Identifying engagement patterns with video annotation activities: A case study in professional development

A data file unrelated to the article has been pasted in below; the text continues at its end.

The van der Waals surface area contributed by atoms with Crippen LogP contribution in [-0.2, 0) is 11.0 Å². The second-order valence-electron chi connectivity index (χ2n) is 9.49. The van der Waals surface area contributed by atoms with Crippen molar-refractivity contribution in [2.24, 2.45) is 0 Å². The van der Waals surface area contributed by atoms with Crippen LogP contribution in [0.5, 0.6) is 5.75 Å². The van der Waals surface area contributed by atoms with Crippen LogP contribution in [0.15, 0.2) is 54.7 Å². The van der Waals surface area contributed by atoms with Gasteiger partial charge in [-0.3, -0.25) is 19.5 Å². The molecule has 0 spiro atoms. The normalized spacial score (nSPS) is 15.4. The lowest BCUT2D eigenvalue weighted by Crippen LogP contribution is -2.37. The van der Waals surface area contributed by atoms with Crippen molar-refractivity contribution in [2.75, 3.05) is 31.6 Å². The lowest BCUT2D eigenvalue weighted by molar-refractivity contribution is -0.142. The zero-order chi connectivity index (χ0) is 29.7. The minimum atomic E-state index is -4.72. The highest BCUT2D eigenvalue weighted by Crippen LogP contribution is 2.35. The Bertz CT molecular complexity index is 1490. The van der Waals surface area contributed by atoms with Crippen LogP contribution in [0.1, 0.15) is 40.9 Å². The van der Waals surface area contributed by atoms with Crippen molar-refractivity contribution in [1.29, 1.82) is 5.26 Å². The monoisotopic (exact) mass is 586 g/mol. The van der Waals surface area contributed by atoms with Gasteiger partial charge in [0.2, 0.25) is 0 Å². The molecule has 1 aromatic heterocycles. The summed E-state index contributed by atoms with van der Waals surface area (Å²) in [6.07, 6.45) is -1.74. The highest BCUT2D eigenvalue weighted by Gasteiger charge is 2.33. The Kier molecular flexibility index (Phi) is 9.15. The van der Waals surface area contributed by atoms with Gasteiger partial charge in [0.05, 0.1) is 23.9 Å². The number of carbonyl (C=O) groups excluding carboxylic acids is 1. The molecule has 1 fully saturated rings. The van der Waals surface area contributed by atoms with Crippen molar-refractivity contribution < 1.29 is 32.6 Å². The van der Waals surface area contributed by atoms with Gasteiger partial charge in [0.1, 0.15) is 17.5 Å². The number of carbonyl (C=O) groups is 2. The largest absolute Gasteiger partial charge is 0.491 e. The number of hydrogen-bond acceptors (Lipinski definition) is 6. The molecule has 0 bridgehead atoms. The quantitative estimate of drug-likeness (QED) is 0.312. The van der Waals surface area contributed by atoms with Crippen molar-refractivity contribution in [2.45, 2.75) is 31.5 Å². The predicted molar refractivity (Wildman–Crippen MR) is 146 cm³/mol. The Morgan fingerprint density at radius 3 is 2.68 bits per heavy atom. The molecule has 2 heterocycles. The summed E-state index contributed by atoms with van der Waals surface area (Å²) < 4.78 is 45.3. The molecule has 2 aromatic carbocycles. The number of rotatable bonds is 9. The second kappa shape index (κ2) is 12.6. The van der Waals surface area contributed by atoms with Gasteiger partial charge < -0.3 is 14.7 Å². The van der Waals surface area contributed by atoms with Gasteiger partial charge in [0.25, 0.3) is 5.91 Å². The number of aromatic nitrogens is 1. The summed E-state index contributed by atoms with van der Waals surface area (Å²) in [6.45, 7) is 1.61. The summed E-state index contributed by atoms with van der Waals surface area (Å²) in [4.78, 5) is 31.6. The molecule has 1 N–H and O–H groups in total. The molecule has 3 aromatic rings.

The rapid growth of blended and online learning models in higher education has resulted in a parallel increase in the use of audio-visual resources among students and teachers. Despite the heavy adoption of video resources, there have been few studies investigating their effect on learning processes and even less so in the context of academic development. This paper uses learning analytic techniques to examine how academic teaching staff engage with a set of prescribed videos and video annotations in a professional development course. The data was collected from two offerings of the course at a large research-intensive university in Australia. The data was used to identify patterns of activity and transition states as users engaged with the course videos and video annotations. Latent class analysis and hidden Markov models were used to characterise the evolution of engagement throughout the course. The results provide a detailed description of the evolution of learner engagement that can be readily translated into action aimed at increasing the quality of the learning experience.
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